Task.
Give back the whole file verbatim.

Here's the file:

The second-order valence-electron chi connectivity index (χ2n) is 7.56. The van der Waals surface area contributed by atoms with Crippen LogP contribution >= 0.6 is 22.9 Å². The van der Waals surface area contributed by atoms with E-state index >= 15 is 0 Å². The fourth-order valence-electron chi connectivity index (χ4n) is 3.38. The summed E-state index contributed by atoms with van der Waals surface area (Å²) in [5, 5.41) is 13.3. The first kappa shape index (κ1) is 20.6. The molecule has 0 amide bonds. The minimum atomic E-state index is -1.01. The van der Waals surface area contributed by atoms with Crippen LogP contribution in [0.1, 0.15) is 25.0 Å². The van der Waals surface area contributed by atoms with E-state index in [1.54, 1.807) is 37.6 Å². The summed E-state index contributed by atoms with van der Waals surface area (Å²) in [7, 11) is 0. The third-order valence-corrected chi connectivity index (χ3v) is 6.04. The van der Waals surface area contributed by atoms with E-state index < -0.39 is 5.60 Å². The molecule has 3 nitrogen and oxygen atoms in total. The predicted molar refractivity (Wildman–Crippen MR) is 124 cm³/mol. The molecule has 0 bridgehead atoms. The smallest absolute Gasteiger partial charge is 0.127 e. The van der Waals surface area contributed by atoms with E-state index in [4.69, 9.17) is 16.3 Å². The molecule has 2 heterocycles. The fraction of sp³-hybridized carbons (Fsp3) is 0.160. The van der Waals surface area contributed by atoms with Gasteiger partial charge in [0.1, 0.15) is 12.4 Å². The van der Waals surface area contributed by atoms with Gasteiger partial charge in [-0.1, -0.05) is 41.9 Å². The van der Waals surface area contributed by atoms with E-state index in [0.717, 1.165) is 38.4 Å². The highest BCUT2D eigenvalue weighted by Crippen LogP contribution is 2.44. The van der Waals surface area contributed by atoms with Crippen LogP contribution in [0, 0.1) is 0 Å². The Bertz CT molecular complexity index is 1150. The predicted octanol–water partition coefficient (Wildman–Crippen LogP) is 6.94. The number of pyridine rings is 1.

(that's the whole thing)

The second-order valence-electron chi connectivity index (χ2n) is 7.56. The van der Waals surface area contributed by atoms with Crippen LogP contribution >= 0.6 is 22.9 Å². The van der Waals surface area contributed by atoms with E-state index >= 15 is 0 Å². The fourth-order valence-electron chi connectivity index (χ4n) is 3.38. The summed E-state index contributed by atoms with van der Waals surface area (Å²) in [5, 5.41) is 13.3. The first kappa shape index (κ1) is 20.6. The molecule has 0 amide bonds. The minimum atomic E-state index is -1.01. The van der Waals surface area contributed by atoms with Crippen LogP contribution in [0.1, 0.15) is 25.0 Å². The van der Waals surface area contributed by atoms with E-state index in [1.54, 1.807) is 37.6 Å². The summed E-state index contributed by atoms with van der Waals surface area (Å²) in [7, 11) is 0. The third-order valence-corrected chi connectivity index (χ3v) is 6.04. The van der Waals surface area contributed by atoms with E-state index < -0.39 is 5.60 Å². The molecule has 3 nitrogen and oxygen atoms in total. The predicted molar refractivity (Wildman–Crippen MR) is 124 cm³/mol. The molecule has 0 bridgehead atoms. The smallest absolute Gasteiger partial charge is 0.127 e. The van der Waals surface area contributed by atoms with E-state index in [4.69, 9.17) is 16.3 Å². The molecule has 2 heterocycles. The fraction of sp³-hybridized carbons (Fsp3) is 0.160. The van der Waals surface area contributed by atoms with Gasteiger partial charge in [0.1, 0.15) is 12.4 Å². The van der Waals surface area contributed by atoms with Gasteiger partial charge in [-0.1, -0.05) is 41.9 Å². The van der Waals surface area contributed by atoms with E-state index in [0.717, 1.165) is 38.4 Å². The highest BCUT2D eigenvalue weighted by Crippen LogP contribution is 2.44. The van der Waals surface area contributed by atoms with Crippen LogP contribution in [0, 0.1) is 0 Å². The Bertz CT molecular complexity index is 1150. The predicted octanol–water partition coefficient (Wildman–Crippen LogP) is 6.94. The number of pyridine rings is 1.